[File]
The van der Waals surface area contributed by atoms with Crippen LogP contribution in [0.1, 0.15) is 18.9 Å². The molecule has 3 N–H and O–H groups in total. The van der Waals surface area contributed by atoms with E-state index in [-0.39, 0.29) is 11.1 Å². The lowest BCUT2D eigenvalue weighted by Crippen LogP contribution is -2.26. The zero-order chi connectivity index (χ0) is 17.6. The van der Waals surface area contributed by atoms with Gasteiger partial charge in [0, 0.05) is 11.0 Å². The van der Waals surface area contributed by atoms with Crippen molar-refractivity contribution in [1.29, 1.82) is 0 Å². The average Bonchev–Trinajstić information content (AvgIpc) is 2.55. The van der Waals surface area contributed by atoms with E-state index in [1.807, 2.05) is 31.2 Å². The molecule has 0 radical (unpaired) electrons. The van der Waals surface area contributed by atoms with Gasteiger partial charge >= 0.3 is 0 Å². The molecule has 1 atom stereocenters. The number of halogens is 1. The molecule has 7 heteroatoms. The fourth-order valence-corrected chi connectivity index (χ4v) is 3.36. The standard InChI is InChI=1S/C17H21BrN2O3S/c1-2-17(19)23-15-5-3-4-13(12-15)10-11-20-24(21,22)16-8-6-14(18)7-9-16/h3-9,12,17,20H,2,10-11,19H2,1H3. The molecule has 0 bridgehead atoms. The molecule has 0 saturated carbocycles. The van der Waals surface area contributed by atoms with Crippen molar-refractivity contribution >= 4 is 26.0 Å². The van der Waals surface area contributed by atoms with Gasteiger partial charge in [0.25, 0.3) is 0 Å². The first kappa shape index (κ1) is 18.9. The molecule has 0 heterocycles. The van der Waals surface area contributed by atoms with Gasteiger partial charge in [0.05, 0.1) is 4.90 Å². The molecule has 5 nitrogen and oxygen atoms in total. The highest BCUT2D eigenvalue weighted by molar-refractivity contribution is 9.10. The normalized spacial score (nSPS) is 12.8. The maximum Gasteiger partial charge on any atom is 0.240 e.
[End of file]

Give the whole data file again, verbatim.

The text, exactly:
The van der Waals surface area contributed by atoms with Crippen LogP contribution in [0.1, 0.15) is 18.9 Å². The molecule has 3 N–H and O–H groups in total. The van der Waals surface area contributed by atoms with E-state index in [-0.39, 0.29) is 11.1 Å². The lowest BCUT2D eigenvalue weighted by Crippen LogP contribution is -2.26. The zero-order chi connectivity index (χ0) is 17.6. The van der Waals surface area contributed by atoms with Gasteiger partial charge in [0, 0.05) is 11.0 Å². The van der Waals surface area contributed by atoms with Crippen molar-refractivity contribution in [1.29, 1.82) is 0 Å². The average Bonchev–Trinajstić information content (AvgIpc) is 2.55. The van der Waals surface area contributed by atoms with E-state index in [1.807, 2.05) is 31.2 Å². The molecule has 0 radical (unpaired) electrons. The van der Waals surface area contributed by atoms with Gasteiger partial charge >= 0.3 is 0 Å². The molecule has 1 atom stereocenters. The number of halogens is 1. The molecule has 7 heteroatoms. The fourth-order valence-corrected chi connectivity index (χ4v) is 3.36. The standard InChI is InChI=1S/C17H21BrN2O3S/c1-2-17(19)23-15-5-3-4-13(12-15)10-11-20-24(21,22)16-8-6-14(18)7-9-16/h3-9,12,17,20H,2,10-11,19H2,1H3. The molecule has 0 bridgehead atoms. The molecule has 0 saturated carbocycles. The van der Waals surface area contributed by atoms with Crippen molar-refractivity contribution >= 4 is 26.0 Å². The van der Waals surface area contributed by atoms with Gasteiger partial charge in [0.25, 0.3) is 0 Å². The first kappa shape index (κ1) is 18.9. The molecule has 0 heterocycles. The van der Waals surface area contributed by atoms with Gasteiger partial charge in [0.05, 0.1) is 4.90 Å². The molecule has 5 nitrogen and oxygen atoms in total. The highest BCUT2D eigenvalue weighted by molar-refractivity contribution is 9.10. The normalized spacial score (nSPS) is 12.8. The maximum Gasteiger partial charge on any atom is 0.240 e.